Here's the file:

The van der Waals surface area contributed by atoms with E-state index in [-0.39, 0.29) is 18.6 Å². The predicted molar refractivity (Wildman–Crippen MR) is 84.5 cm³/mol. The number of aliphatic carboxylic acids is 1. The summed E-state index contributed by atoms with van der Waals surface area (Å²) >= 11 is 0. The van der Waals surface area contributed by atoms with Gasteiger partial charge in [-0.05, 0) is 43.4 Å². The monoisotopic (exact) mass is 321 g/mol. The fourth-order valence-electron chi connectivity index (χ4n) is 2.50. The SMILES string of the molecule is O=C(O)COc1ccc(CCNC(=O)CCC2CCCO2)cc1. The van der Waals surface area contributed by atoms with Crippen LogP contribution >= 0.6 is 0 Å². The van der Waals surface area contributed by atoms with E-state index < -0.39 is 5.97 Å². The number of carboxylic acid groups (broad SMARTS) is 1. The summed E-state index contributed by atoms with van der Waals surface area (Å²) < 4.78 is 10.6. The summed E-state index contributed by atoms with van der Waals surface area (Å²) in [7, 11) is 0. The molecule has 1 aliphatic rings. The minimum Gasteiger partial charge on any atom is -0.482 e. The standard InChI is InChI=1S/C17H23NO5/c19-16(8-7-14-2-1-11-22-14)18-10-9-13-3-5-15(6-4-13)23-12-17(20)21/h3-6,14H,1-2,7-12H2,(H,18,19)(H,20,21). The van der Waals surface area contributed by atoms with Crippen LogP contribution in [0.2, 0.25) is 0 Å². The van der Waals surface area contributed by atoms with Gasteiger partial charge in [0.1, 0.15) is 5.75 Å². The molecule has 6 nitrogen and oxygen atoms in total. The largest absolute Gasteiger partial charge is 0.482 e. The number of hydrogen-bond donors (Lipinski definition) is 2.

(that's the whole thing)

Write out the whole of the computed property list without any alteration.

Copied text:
The van der Waals surface area contributed by atoms with E-state index in [-0.39, 0.29) is 18.6 Å². The predicted molar refractivity (Wildman–Crippen MR) is 84.5 cm³/mol. The number of aliphatic carboxylic acids is 1. The summed E-state index contributed by atoms with van der Waals surface area (Å²) >= 11 is 0. The van der Waals surface area contributed by atoms with Gasteiger partial charge in [-0.05, 0) is 43.4 Å². The monoisotopic (exact) mass is 321 g/mol. The fourth-order valence-electron chi connectivity index (χ4n) is 2.50. The SMILES string of the molecule is O=C(O)COc1ccc(CCNC(=O)CCC2CCCO2)cc1. The van der Waals surface area contributed by atoms with Crippen LogP contribution >= 0.6 is 0 Å². The van der Waals surface area contributed by atoms with E-state index < -0.39 is 5.97 Å². The number of carboxylic acid groups (broad SMARTS) is 1. The summed E-state index contributed by atoms with van der Waals surface area (Å²) < 4.78 is 10.6. The summed E-state index contributed by atoms with van der Waals surface area (Å²) in [7, 11) is 0. The molecule has 1 aliphatic rings. The minimum Gasteiger partial charge on any atom is -0.482 e. The standard InChI is InChI=1S/C17H23NO5/c19-16(8-7-14-2-1-11-22-14)18-10-9-13-3-5-15(6-4-13)23-12-17(20)21/h3-6,14H,1-2,7-12H2,(H,18,19)(H,20,21). The van der Waals surface area contributed by atoms with Crippen LogP contribution in [0.2, 0.25) is 0 Å². The van der Waals surface area contributed by atoms with Gasteiger partial charge in [0.1, 0.15) is 5.75 Å². The molecule has 6 nitrogen and oxygen atoms in total. The largest absolute Gasteiger partial charge is 0.482 e. The number of hydrogen-bond donors (Lipinski definition) is 2.